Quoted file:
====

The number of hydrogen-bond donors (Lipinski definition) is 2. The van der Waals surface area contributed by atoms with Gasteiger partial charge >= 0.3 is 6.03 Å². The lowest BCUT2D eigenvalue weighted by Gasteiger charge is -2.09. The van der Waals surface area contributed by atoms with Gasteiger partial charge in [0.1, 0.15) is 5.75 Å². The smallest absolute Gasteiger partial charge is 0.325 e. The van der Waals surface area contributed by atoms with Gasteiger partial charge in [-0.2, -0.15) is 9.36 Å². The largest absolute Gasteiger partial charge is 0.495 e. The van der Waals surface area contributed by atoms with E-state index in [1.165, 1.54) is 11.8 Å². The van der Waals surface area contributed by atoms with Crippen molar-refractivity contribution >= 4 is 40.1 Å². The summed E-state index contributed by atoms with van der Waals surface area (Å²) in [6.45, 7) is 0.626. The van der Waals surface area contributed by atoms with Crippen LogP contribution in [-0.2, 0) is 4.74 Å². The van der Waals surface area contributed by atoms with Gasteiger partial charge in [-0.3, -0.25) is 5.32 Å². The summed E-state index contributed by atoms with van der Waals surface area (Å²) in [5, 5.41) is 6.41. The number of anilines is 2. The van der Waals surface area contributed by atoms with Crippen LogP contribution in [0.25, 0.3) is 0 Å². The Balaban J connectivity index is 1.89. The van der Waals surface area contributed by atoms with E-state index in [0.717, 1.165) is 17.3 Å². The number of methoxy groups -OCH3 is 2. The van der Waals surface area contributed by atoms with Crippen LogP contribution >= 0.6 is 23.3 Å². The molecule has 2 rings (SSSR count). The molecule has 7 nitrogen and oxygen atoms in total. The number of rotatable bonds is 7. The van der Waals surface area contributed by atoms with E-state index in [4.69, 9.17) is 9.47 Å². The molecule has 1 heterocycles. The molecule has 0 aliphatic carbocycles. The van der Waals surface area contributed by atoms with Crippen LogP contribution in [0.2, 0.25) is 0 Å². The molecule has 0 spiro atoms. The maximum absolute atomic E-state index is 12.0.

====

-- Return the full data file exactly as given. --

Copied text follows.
The number of hydrogen-bond donors (Lipinski definition) is 2. The van der Waals surface area contributed by atoms with Gasteiger partial charge >= 0.3 is 6.03 Å². The lowest BCUT2D eigenvalue weighted by Gasteiger charge is -2.09. The van der Waals surface area contributed by atoms with Gasteiger partial charge in [0.1, 0.15) is 5.75 Å². The smallest absolute Gasteiger partial charge is 0.325 e. The van der Waals surface area contributed by atoms with Gasteiger partial charge in [-0.2, -0.15) is 9.36 Å². The largest absolute Gasteiger partial charge is 0.495 e. The van der Waals surface area contributed by atoms with E-state index in [1.165, 1.54) is 11.8 Å². The van der Waals surface area contributed by atoms with Crippen molar-refractivity contribution >= 4 is 40.1 Å². The summed E-state index contributed by atoms with van der Waals surface area (Å²) in [6.45, 7) is 0.626. The van der Waals surface area contributed by atoms with Crippen LogP contribution in [-0.2, 0) is 4.74 Å². The van der Waals surface area contributed by atoms with Gasteiger partial charge in [-0.3, -0.25) is 5.32 Å². The summed E-state index contributed by atoms with van der Waals surface area (Å²) in [5, 5.41) is 6.41. The number of anilines is 2. The van der Waals surface area contributed by atoms with Crippen LogP contribution in [0.25, 0.3) is 0 Å². The Balaban J connectivity index is 1.89. The van der Waals surface area contributed by atoms with E-state index in [0.717, 1.165) is 17.3 Å². The number of methoxy groups -OCH3 is 2. The van der Waals surface area contributed by atoms with Crippen LogP contribution >= 0.6 is 23.3 Å². The molecule has 2 rings (SSSR count). The molecule has 7 nitrogen and oxygen atoms in total. The number of rotatable bonds is 7. The van der Waals surface area contributed by atoms with E-state index in [4.69, 9.17) is 9.47 Å². The molecule has 1 heterocycles. The molecule has 0 aliphatic carbocycles. The van der Waals surface area contributed by atoms with Crippen LogP contribution in [0.2, 0.25) is 0 Å². The molecule has 0 spiro atoms. The maximum absolute atomic E-state index is 12.0.